April 13: Drones on Duty
At Point Piedras Blancas on the California coast, researcher Wayne Perryman's annual cow/calf count is underway. Expecting their northbound rush to begin any day, he tells us: "This year we hope to use a small drone to collect vertical images to determine size and shape of moms and babies as they move up the central California Coastline." Read below photo to find out why!
Image: Woods Hole Oceanographic Institute
Researchers are trying to figure out why the whales appear to be doing well. "We've seen really good reproductive levels the last four years—lots of calves."
A shifting environment may be the reason. Is warming changing the ocean ecosystem by extending how long the whales can feed up north? Watching gray whales helps scientists get a window into what's happening in that rapidly changing environment.
Mr. Perryman and fellow Southwest Fisheries Science Center researcher John Durban are pioneering the use of drones to track the whales. The team's small hexacopter has already captured amazing images of killer whales.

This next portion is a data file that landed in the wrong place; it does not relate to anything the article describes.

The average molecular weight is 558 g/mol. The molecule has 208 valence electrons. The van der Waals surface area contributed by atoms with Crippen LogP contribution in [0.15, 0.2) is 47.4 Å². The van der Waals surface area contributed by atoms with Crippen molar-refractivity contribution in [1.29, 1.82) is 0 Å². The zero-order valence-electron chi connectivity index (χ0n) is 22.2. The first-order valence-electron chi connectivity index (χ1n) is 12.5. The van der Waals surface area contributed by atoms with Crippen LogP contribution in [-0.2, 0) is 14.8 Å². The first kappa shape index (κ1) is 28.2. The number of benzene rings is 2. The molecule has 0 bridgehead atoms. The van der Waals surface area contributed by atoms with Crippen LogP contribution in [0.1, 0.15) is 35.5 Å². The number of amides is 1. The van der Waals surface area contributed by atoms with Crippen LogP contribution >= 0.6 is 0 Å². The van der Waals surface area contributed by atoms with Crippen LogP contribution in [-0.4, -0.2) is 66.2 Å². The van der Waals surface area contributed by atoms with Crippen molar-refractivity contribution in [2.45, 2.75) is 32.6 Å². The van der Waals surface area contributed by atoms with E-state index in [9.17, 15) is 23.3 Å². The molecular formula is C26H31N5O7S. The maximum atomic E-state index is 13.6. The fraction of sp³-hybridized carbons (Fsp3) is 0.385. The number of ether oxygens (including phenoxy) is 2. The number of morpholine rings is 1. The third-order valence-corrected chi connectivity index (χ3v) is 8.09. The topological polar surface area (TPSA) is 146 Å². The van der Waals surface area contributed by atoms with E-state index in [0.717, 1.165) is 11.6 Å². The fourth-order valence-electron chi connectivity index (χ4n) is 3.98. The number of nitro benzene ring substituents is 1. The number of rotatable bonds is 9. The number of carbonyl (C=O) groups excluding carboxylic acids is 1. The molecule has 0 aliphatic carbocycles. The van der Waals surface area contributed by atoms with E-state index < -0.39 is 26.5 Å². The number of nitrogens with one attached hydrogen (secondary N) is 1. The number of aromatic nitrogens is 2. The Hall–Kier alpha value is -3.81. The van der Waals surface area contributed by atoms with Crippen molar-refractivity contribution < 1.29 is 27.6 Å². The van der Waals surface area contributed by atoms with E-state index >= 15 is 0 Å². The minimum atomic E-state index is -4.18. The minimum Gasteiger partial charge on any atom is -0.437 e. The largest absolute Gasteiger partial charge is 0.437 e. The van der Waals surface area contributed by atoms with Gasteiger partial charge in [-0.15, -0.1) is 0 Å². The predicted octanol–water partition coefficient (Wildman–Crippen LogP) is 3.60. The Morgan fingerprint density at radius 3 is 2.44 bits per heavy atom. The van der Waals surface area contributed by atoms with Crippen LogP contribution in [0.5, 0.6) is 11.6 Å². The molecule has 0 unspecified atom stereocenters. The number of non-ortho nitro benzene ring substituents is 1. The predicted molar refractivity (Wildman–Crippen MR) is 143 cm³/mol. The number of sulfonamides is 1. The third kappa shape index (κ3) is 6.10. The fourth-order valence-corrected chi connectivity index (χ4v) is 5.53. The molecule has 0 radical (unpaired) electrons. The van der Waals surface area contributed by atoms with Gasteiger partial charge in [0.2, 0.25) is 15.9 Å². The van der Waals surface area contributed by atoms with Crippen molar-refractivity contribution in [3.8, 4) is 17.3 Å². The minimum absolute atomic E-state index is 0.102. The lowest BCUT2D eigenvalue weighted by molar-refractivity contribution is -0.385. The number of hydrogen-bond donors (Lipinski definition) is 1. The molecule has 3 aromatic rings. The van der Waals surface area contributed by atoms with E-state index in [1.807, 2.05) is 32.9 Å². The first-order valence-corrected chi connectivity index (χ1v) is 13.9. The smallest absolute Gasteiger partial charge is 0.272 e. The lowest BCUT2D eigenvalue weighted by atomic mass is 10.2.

The hexacopter hovers at about 100 feet, compared with small planes that get pictures from about 750 feet. Best of all, whales don't even know it's there. The fantastic photos it captures show general health conditions as well as markings unique to individuals. Mr. Perryman also wants to use the drones, which can hover just a few feet over the ocean, to collect biological samples. Guided by the live video, the drone could follow the back of the whale and be right over the blowholes to capture the exhaled breath. Scientists could get DNA from the captured epithelial cells use it to identify individual whales, their gender, and many details about their health. Wayne Perryman and John Durban will photograph the gray whales in May. If they succeed in collecting biological samples, the researchers hope to learn more about the whales and the environment they rely on.
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